For those who have not yet confirmed a berth for the year, but do so by Friday 10th April, they can either take the credit as a discount off the annual berth this year, or “bank it” to use over the next 12 months on a range of services, including boatyard lifting and storage, boatcare services, or to put towards next year’s berthing fees. 

The marina teams are checking lines and fenders each day and keep the marinas shipshape.

Tagged under

Following last night’s announcement by Prime Minister Boris Johnson of a full lockdown in the UK over the next three weeks, Bangor Marina in Northern Ireland has closed and is asking customers to stay away for the duration of the lockdown period to help reduce the spread of Covid-19.

In a statement on their Facebook page, the marina team said: “We wish to act responsibly, and in line with Government advice. So although it goes against everything we stand for, we have to ask our customers to keep away from Bangor Marina until the situation improves. Not easy, with bright and beautiful weather out there.

“We can only hope that by us all taking these restrictions seriously we can reduce the spread of this horrible disease, so that we can all get back on the water soon, in time to enjoy the summer boating season in July and August.”

As from today, Tuesday 24 March, Bangor Marina is taking the following steps:

  • Customers should not be visiting our Bangor Marina, but should be following UK Government advice and avoiding all non-essential travel, including visiting their boat.
  • The marina reception is closed. Most of the office-based team are now working remotely, so pick up the phone or email as you normally would. They will do their best to answer any questions or enquiries you may have about berthing or the operation of the marina. You can continue to make payments in all the usual ways, including through our online portal.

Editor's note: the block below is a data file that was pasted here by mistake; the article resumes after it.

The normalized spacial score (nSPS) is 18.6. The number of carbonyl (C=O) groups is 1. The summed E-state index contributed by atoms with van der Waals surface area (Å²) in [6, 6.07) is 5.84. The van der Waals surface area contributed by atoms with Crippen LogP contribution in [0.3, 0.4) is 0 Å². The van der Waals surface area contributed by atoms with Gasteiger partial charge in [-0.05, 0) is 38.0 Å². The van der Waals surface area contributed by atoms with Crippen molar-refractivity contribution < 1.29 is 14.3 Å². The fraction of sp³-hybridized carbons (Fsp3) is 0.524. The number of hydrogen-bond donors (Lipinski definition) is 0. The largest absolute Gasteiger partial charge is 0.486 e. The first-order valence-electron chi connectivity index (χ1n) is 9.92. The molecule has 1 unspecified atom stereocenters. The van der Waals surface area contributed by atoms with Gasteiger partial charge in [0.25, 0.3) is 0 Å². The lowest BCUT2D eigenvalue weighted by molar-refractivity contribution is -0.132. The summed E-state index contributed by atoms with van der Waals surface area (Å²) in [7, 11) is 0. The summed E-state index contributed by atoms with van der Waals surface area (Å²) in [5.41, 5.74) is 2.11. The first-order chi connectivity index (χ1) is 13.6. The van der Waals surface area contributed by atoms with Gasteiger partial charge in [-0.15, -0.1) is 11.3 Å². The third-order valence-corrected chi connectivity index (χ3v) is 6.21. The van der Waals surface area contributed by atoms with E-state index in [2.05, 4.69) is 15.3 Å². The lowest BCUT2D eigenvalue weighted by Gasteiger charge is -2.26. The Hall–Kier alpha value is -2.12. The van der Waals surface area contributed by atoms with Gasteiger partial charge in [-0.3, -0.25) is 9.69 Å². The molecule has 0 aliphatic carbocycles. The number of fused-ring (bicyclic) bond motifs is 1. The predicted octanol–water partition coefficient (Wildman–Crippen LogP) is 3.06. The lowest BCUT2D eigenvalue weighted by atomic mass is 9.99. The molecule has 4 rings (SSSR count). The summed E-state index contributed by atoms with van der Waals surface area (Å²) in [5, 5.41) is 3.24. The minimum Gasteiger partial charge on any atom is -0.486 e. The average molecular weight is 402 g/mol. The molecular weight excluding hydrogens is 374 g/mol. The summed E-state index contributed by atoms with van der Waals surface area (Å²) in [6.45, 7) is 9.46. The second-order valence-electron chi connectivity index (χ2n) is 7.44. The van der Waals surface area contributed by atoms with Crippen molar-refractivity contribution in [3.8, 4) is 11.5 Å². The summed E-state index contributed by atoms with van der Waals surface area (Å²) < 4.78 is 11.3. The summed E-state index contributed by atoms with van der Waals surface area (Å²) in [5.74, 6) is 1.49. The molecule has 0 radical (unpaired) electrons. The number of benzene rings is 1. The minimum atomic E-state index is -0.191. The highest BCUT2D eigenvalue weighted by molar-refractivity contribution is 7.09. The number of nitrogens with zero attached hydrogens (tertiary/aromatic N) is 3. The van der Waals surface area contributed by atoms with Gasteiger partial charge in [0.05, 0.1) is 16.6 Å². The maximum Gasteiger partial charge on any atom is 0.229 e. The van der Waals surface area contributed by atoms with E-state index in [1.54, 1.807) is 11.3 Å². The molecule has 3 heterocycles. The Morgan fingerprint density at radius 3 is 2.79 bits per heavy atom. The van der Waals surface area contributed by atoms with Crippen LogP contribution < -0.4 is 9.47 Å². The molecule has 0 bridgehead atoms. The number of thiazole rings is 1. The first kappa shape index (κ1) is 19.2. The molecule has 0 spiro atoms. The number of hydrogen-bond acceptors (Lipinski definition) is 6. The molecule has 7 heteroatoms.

• Customers are respectfully asked not to ‘quarantine’ or ‘isolate’ themselves on their boats. You should remain in your primary residence. The marina insists its staff are “still busy looking after your boat”.
  • If you haven’t yet confirmed your berthing plans for the next few months, please do so as soon as possible.

“We understand what a difficult time this is, but our whole team are firmly focused on riding out this storm with you, and we remain hopeful that the clouds will pass in time for us all to make the most of our summer boating season later in the year,” the statement added.

It’s expected that all marinas and sailing, boat and yacht clubs in Northern Ireland and Great Britain will be closed for the lockdown period, which will be reviewed by Easter Monday, 13 April.

Published in Irish Marinas

The Five Anchor Quay Marina in Bangor has announced that from Spring this year it will become part of a single marina group, boatfolk.

This development follows last year’s announcement from Quay Marinas that they would form, with Dean & Reddyhoff, a single marina group with a shared vision and shared name. So, in April the 11 marinas nationwide will be brought together under a new name and brand, boatfolk.

The name boatfolk, is explained by Quay Marinas Bangor to its berth holders.

“We’ve always tried to be a little different and have never underestimated the importance of our people and our customers in making every experience at our marinas great. We are unashamedly putting you at the heart of what we do and are celebrating the range of unique characters that make up our community of boaters. From racing sailors to motor cruisers, paddleboarders, anglers and divers, engineers and sailmakers. It’s our berth holders and visitors that make our marinas great. The new brand will be launched in the Spring with a new website, new look and feel and an extra special welcome pack to kick-off the 2020 season. You’ll begin to see more of the boatfolk name and brand from the beginning of April and we hope that you’ll help us celebrate the start of this first exciting chapter in the boatfolk”.